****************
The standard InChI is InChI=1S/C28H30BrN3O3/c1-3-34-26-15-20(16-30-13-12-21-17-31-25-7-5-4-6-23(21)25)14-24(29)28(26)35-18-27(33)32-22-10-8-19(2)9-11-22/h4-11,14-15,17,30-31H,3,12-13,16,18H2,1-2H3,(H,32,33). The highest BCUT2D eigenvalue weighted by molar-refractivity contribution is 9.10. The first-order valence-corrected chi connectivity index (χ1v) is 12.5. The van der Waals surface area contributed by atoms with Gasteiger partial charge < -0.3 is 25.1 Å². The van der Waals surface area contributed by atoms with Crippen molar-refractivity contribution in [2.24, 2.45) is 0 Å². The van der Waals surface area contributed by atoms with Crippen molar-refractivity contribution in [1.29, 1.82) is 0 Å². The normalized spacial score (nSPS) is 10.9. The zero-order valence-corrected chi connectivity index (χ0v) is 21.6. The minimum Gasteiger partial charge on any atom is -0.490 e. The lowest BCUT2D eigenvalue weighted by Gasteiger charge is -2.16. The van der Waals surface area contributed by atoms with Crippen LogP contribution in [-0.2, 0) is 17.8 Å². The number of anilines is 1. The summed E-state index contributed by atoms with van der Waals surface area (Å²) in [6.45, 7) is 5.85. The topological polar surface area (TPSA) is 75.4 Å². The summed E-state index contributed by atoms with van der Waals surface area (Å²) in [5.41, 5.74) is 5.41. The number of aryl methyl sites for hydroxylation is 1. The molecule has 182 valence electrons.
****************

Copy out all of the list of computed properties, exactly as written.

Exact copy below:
The standard InChI is InChI=1S/C28H30BrN3O3/c1-3-34-26-15-20(16-30-13-12-21-17-31-25-7-5-4-6-23(21)25)14-24(29)28(26)35-18-27(33)32-22-10-8-19(2)9-11-22/h4-11,14-15,17,30-31H,3,12-13,16,18H2,1-2H3,(H,32,33). The highest BCUT2D eigenvalue weighted by molar-refractivity contribution is 9.10. The first-order valence-corrected chi connectivity index (χ1v) is 12.5. The van der Waals surface area contributed by atoms with Gasteiger partial charge < -0.3 is 25.1 Å². The van der Waals surface area contributed by atoms with Crippen molar-refractivity contribution in [2.24, 2.45) is 0 Å². The van der Waals surface area contributed by atoms with Crippen molar-refractivity contribution in [1.29, 1.82) is 0 Å². The normalized spacial score (nSPS) is 10.9. The zero-order valence-corrected chi connectivity index (χ0v) is 21.6. The minimum Gasteiger partial charge on any atom is -0.490 e. The lowest BCUT2D eigenvalue weighted by Gasteiger charge is -2.16. The van der Waals surface area contributed by atoms with Crippen LogP contribution in [-0.2, 0) is 17.8 Å². The number of anilines is 1. The summed E-state index contributed by atoms with van der Waals surface area (Å²) in [6.45, 7) is 5.85. The topological polar surface area (TPSA) is 75.4 Å². The summed E-state index contributed by atoms with van der Waals surface area (Å²) in [5.41, 5.74) is 5.41. The number of aryl methyl sites for hydroxylation is 1. The molecule has 182 valence electrons.